Flatheads and Log Jams 

A new technique for catching trophy Flathead Cats  on the Trinity River has evolved after years of fishing for the wary sport fish.  Almost by accident I began targeting Flatheads and log jams.  While fishing for Black Bass in log jams off of the Trinity river  last summer I caught several   big Ops in the 10 -20lb. Class.  While it is not uncommon to take a big cat on artificial lure a pattern seemed to develop.  I f  Flatheads would occasionally take a plastic crawfish dropped in a opening in a log jam what would happen  using the same  technique with a live crawfish or live perch.  Carolina rigging the bottom with live bait in cut banks and sand bars produces fish, however dropping a live bait in a log jam , I thought has got to be effective.  I began to refine the technique specifically geared to hauling a big cat out of  the submerged tangle of a log jam.

Big cats will hold tight to log jams using the wood for shade and cover  lying in ambush waiting for unsuspected prey.   The log jams big cats prefer are always over deep water 14-30ft. on cut banks.  Find a log jam that extends out away from the bank over a deep hole and it will hold Flatheads.   The elusive fish will suspend from 4-10ft. down depending on oxygen levels and water temperature.  The warmer the water in the spring the more aggressive the fish will be. 

Similar to fishing for Black Bass the technique involves silently easing the bow of the boat into a log jam and dropping a live bait into openings in the jam.  Try several spots in the jam, fishing quietly and methodically before moving.  Keep your rod tip low to the water level and line tight. Strikes are often sudden, aggressive and powerful.  A strong quick hook set is needed to turn a fish and hoarse him out of the brush.  Any slack line and a big cat will surge through the jam tangling and cutting monofilament line. 


Fishing vertically in log jams calls for heavy tackle.  A good quality bait casting reel with a tight drag set is a must.  Rig it on a 5 ˝’ heavy action rod.  The short rod will give you better control of your bait making it easier to drop a bait vertically into a small hole and provide a quick strong hook set.  Corks are not necessary although a cigar type float with a preset depth can be helpful to some anglers.  Spool your reel with 40lb. Mono or 20lb braided line.  Rig for the big cats with a  Carolina rig using a 3/16th oz bullet weight with  the weight turned backwards  the pointed end up sliding above a black barrel swivel.  You want the concave end of the bullet weight to ride snugly on the swivel. Peg the weight with a tooth pick to prevent it from slipping.  This will help minimize getting hung up in the brush. Make your leader 8-10” in length, no longer using 20lb.flourocarbon leader line.  The short leader will enable you to control the rig better and  prevent live bait from tangling  in limbs.  Fluorocarbon  leader line is less visible  providing a more natural presentation of live bait.  Tie on a #2 or #3 khale or “stinger hook”. Baits that have worked best for me in log jams are live perch and live crawfish.  Size is important, use a bait in the 3-4” class .  Fresh bait is imperative.  Flat Head Cats will rarely take a dead bait.   Hook a perch in the middle of the back, never in the tail. This keeps the bait perpendicular in the water and more natural looking.  Hook a crawfish in the horn avoiding his brain to prevent killing the bait. Remove the pinchers on crawfish so they cannot grab and hold on to limbs.   The strike of a Flathead in a log jam is powerful and heart stopping.  A fish hooked on short line in a log jam   is what we call “green and on a short leash”.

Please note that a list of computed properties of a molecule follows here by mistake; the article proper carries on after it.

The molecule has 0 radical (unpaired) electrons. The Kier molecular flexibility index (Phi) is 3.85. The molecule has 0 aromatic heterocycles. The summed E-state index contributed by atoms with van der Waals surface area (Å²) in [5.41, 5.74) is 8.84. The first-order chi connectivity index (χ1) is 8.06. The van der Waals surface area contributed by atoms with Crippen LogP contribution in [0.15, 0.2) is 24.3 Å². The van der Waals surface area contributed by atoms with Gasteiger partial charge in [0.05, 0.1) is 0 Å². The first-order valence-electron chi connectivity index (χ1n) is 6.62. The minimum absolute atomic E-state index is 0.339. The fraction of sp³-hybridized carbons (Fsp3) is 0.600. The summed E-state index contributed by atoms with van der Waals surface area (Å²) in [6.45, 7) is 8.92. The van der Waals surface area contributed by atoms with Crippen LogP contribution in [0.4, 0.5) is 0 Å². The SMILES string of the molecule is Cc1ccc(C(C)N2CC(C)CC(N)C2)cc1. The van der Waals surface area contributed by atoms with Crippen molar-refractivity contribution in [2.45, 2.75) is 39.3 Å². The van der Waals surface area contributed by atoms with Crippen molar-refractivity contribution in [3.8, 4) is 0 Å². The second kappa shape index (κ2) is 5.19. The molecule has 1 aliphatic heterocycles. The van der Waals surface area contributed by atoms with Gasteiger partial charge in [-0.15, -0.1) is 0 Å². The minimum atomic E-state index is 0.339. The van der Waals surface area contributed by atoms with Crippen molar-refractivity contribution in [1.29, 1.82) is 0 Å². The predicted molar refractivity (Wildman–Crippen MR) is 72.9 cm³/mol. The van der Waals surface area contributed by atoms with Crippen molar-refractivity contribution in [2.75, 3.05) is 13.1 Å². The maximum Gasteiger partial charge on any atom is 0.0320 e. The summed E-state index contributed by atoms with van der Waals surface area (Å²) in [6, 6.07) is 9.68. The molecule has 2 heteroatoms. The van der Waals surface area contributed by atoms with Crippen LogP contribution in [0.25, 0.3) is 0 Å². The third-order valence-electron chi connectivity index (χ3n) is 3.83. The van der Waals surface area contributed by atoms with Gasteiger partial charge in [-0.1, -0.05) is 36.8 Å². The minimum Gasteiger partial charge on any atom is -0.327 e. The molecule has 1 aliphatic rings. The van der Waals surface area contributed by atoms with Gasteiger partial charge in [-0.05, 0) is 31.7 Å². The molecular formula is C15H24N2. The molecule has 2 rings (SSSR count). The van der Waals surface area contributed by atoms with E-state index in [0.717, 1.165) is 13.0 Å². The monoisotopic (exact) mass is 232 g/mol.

Heavy tackle is a must to prevent a fish from  going deep in the jam, tangling and cutting mono.  A trophy fish hung up can be trouble, you  have  to put pressure on them and get them out quick.